In this paper, the notion of subrule for elementary cellular automata is introduced and explored: first, we consider a lattice that illustrates relations of nonequivalent elementary cellular automata according to nearby subrules. Then, we introduce statistical measures that allow us to compare rules and subrules. Finally, we explore the possible similarities in the dynamics of a rule with respect to its subrules, obtaining both empirical and theoretical results.



Contreras, G. M. (2014). Stochastic volatility models at rho = +/ 1 as second class constrained Hamiltonian systems. Physica A, 405, 289–302.
Abstract: The stochastic volatility models used in the financial world are characterized, in the continuoustime case, by a set of two coupled stochastic differential equations for the underlying asset price S and volatility sigma. In addition, the correlations of the two Brownian movements that drive the stochastic dynamics are measured by the correlation parameter rho (1 <= rho <= 1). This stochastic system is equivalent to the FokkerPlanck equation for the transition probability density of the random variables S and sigma. Solutions for the transition probability density of the Heston stochastic volatility model (Heston, 1993) were explored in Dragulescu and Yakovenko (2002), where the fundamental quantities such as the transition density itself, depend on rho in such a manner that these are divergent for the extreme limit rho = +/ 1. The same divergent behavior appears in Hagan et al. (2002), where the probability density of the SABR model was analyzed. In an option pricing context, the propagator of the bidimensional BlackScholes equation was obtained in Lemmens et al. (2008) in terms of the path integrals, and in this case, the propagator diverges again for the extreme values rho = +/ 1. This paper shows that these similar divergent behaviors are due to a universal property of the stochastic volatility models in the continuum: all of them are second class constrained systems for the most extreme correlated limit rho = +/ 1. In this way, the stochastic dynamics of the rho = +/ 1 cases are different of the rho (1 <= rho <= 1) case, and it cannot be obtained as a continuous limit from the rho not equal +/ 1 regimen. This conclusion is achieved by considering the FokkerPlanck equation or the bidimensional BlackScholes equation as a Euclidean quantum Schrodinger equation. Then, the analysis of the underlying classical mechanics of the quantum model, implies that stochastic volatility models at rho = +/ 1 correspond to a constrained system. To study the dynamics in an appropriate form, Dirac's method for constrained systems (Dirac, 1958, 1967) must be employed, and Dirac's analysis reveals that the constraints are second class. In order to obtain the transition probability density or the option price correctly, one must evaluate the propagator as a constrained Hamiltonian pathintegral (Henneaux and Teitelboim, 1992), in a similar way to the high energy gauge theory models. In fact, for all stochastic volatility models, after integrating over momentum variables, one obtains an effective Euclidean Lagrangian path integral over the volatility alone. The role of the second class constraints is determining the underlying asset price S completely in terms of volatility, so it plays no role in the path integral. In order to examine the effect of the constraints on the dynamics for both extreme limits, the probability density function is evaluated by using semiclassical arguments, in an analogous manner to that developed in Hagan et al. (2002), for the SABR model. (C) 2014 Elsevier B.V. All rights reserved.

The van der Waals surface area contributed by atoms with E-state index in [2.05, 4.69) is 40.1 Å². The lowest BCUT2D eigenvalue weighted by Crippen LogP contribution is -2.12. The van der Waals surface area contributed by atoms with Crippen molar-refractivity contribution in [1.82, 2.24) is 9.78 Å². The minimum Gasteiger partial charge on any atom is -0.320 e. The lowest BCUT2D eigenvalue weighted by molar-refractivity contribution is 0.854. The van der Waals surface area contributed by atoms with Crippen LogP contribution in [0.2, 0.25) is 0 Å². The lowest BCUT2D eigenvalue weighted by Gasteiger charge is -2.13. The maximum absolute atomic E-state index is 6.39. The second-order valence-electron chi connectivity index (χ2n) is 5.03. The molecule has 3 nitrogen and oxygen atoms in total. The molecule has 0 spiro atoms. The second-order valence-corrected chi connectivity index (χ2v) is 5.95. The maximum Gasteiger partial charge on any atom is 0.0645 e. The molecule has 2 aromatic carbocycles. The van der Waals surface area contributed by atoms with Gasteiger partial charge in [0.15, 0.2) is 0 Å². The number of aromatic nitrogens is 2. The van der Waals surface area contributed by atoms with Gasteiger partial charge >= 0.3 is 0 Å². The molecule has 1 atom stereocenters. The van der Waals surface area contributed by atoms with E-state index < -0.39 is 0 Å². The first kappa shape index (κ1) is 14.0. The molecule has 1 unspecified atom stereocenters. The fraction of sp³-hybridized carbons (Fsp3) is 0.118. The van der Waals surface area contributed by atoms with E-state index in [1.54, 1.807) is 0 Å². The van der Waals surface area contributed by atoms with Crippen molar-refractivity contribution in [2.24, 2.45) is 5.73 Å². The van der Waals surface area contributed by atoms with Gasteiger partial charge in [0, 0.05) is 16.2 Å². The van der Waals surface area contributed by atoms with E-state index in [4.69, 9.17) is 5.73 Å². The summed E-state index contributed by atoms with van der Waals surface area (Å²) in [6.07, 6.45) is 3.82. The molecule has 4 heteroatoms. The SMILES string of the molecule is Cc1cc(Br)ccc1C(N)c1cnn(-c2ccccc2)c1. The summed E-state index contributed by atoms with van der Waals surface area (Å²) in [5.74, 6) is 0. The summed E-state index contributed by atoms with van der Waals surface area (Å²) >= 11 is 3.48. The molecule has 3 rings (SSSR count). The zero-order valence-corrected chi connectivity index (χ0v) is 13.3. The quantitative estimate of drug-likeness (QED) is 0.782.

Contreras, M., & Hojman, S. A. (2014). Option pricing, stochastic volatility, singular dynamics and constrained path integrals. Physica A, 393, 391–403.